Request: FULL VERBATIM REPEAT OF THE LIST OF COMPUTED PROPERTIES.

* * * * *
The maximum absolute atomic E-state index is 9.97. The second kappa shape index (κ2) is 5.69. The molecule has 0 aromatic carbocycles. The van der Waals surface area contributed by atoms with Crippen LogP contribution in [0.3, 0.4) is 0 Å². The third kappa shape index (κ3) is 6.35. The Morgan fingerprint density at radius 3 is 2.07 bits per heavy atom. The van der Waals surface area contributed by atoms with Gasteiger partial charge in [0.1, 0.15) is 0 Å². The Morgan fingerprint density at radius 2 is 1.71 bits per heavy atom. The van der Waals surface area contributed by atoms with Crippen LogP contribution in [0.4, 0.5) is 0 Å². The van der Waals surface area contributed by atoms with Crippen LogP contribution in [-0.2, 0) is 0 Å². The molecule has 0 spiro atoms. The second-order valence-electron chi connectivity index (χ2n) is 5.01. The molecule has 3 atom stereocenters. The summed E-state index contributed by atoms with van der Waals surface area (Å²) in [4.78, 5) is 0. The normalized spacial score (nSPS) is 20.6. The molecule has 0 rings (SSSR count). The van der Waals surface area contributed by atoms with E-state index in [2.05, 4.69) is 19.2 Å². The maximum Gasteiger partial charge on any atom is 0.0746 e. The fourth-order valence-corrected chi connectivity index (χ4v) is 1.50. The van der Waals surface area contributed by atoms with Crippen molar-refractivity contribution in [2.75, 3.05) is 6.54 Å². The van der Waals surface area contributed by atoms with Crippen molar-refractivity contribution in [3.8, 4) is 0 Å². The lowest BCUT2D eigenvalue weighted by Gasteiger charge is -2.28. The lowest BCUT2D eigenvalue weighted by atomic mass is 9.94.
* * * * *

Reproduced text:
The maximum absolute atomic E-state index is 9.97. The second kappa shape index (κ2) is 5.69. The molecule has 0 aromatic carbocycles. The van der Waals surface area contributed by atoms with Crippen LogP contribution in [0.3, 0.4) is 0 Å². The third kappa shape index (κ3) is 6.35. The Morgan fingerprint density at radius 3 is 2.07 bits per heavy atom. The van der Waals surface area contributed by atoms with Gasteiger partial charge in [0.1, 0.15) is 0 Å². The Morgan fingerprint density at radius 2 is 1.71 bits per heavy atom. The van der Waals surface area contributed by atoms with Crippen LogP contribution in [0.4, 0.5) is 0 Å². The van der Waals surface area contributed by atoms with Crippen LogP contribution in [-0.2, 0) is 0 Å². The molecule has 0 spiro atoms. The second-order valence-electron chi connectivity index (χ2n) is 5.01. The molecule has 3 atom stereocenters. The summed E-state index contributed by atoms with van der Waals surface area (Å²) in [4.78, 5) is 0. The normalized spacial score (nSPS) is 20.6. The molecule has 0 rings (SSSR count). The van der Waals surface area contributed by atoms with E-state index in [2.05, 4.69) is 19.2 Å². The maximum Gasteiger partial charge on any atom is 0.0746 e. The fourth-order valence-corrected chi connectivity index (χ4v) is 1.50. The van der Waals surface area contributed by atoms with Crippen molar-refractivity contribution in [2.75, 3.05) is 6.54 Å². The van der Waals surface area contributed by atoms with Crippen molar-refractivity contribution in [3.8, 4) is 0 Å². The lowest BCUT2D eigenvalue weighted by Gasteiger charge is -2.28. The lowest BCUT2D eigenvalue weighted by atomic mass is 9.94.